The reason I haven’t written in awhile is not because things have been so bad…in a way, it is because I have been feeling surprisingly good. My 3rd chemo was a bitch – as always. But with the proper medicines and treatment, it cleared up in the normal amount of time. The fatigue lingers for awhile. And when one part of my body feels better (sore throat) another part feels worse (Neupogen pain). But I roll with it pretty well.
The best thing going on is grad school. Besides the fact that I am very much interested in what I am studying, I also get to be involved with the undergrad students right away. I find the whole experience very uplifting and it has helped me put my whole cancer treatment into perspective. Right now, I’ve got two things to concentrate on: getting better and getting an education. Its a powerful set of motivators.
Although I am back in the hospital this weekend for an unexpected 4th chemo, I am approved to begin the stem cell treatment around October 11th. This 4th chemo is preventative to make sure I stay in remission during the time it took to get insurance approval and scheduling set for my stem cell. This sucks that I have to be knocked down one more time…but means to an end, I guess.
I also took a long, long walk around the hospital today. It is amazing the places you can go with an IV and not get stopped:
The tentative schedule for my stem cell treatment is:
- Start taking high dose Neupogen right away – this will lead to a lot of bone pain and discomfort but also get my bones pumping away fresh stem cells
- Meet with doctors and nurses to sign consent and get my veins checked on October 11th. If I need a catheter, my old friend Dr. Loh is going to help decide whether I can get one in my neck or if they have to go into through my groin (much more uncomfortable)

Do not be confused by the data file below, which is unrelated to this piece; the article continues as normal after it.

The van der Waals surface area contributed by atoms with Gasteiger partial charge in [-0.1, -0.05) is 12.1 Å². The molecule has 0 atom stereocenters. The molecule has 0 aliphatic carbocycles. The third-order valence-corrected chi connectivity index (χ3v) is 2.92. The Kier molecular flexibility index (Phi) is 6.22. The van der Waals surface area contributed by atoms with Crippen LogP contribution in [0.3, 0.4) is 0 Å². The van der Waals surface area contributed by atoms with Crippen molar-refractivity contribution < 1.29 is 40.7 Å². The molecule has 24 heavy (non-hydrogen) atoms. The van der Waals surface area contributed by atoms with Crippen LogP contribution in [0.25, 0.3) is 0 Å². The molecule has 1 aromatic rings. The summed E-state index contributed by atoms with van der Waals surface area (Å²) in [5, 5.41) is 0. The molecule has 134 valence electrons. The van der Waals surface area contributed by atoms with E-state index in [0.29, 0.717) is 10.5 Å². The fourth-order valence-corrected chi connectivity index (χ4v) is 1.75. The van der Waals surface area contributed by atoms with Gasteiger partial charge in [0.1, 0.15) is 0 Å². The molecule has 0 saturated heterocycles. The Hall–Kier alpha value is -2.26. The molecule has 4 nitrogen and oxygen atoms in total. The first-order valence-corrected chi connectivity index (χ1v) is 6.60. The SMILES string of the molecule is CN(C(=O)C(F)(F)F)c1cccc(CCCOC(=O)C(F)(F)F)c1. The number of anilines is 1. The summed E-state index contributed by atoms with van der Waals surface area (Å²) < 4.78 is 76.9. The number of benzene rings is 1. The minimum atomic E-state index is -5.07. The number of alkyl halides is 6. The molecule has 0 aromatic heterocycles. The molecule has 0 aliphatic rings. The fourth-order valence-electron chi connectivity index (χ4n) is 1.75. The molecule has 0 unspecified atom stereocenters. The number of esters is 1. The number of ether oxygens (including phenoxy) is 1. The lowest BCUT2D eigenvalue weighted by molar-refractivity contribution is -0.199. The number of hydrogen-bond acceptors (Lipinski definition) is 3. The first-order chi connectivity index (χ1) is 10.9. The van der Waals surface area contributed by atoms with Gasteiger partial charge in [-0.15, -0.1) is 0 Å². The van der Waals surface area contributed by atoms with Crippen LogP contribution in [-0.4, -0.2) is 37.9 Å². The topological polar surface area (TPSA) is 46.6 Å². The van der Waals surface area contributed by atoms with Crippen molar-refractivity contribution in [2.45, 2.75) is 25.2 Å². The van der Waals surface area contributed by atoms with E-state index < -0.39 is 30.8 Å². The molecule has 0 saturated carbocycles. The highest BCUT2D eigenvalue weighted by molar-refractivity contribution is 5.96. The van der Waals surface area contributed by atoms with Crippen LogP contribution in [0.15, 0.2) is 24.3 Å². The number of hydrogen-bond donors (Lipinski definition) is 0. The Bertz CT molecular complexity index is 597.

- Stem cell harvesting will begin as soon as my counts are up – hopefully around the 13th.
- I could be admitted to the hospital as soon as the 21st.
- I spend a week getting high-dose BEAM chemo, then a day of rest.
- I get my stem cells put back into me, which is anti-climatic. They refer to this as Day 0 (some people look at it as their new birthday).
- I get 2 weeks of semi-isolation and monitoring at the hospital. This is going to be the toughest time – I’ll get all my favorite chemo side effects plus I’ll be exhausted from having my immune system wiped out. I’ll be very susceptible to infections, fevers and viruses.
- They let me out when my counts go back up and I’m under 24 hour care for the next couple of weeks (that means someone has to be with me 24 hours).
(Edit: At my brother-in-law’s urging, I think it is a good idea to try to explain what this process will do for me….thank, J Charles Berry.)
Right now, I am in remission. But based on what happened to me last year (I was in remission but the Hodgkin’s came back), this stem cell treatment actually has more to do with the BEAM chemo than with the stem cells. The BEAM chemo should wipe out every last damned cancer cell in my body – it is more intense chemo than I’ve ever had before. But doing such damage, it also destroys my bone marrow and my body’s ability to make new cells. So, in order for my cancer to be destroyed by the high dose chemo, the doctor’s need to harvest my stem cells and then put them back into body where they will find their way back into my bone marrow and start generating new cells within 8-14 days after they are infused. The stem cells actually do nothing to fight the cancer. The stem cell transfusion process is in place because, without it, I would not be able to generate new blood cells.
Here’s a bit more information about it: http://www.curehodgkins.com/hodgkins_resources/transplant.html
This also means that my body will be severely immuno-compromised while my stem cells get back to work. All of my natural anti-bodies will be wiped out. It will take months for my immune system to recover, and during that time I have to be incredibly careful about germs and bacteria – food, kids, doorknobs, hugging. All in all, I should get through it fine, I’ve held up well before.
Sure, I’m scared. Will the worst part be that I get really sick? Or is it that I’ll be really sick and stuck in the hospital? Being sick at home is a lot more comforting – and that’s my goal. To make it home as quickly as possible.
I’ll let you know more as I know more. But for now, things are moving along nicely. Glad to be in remission and taking these next steps.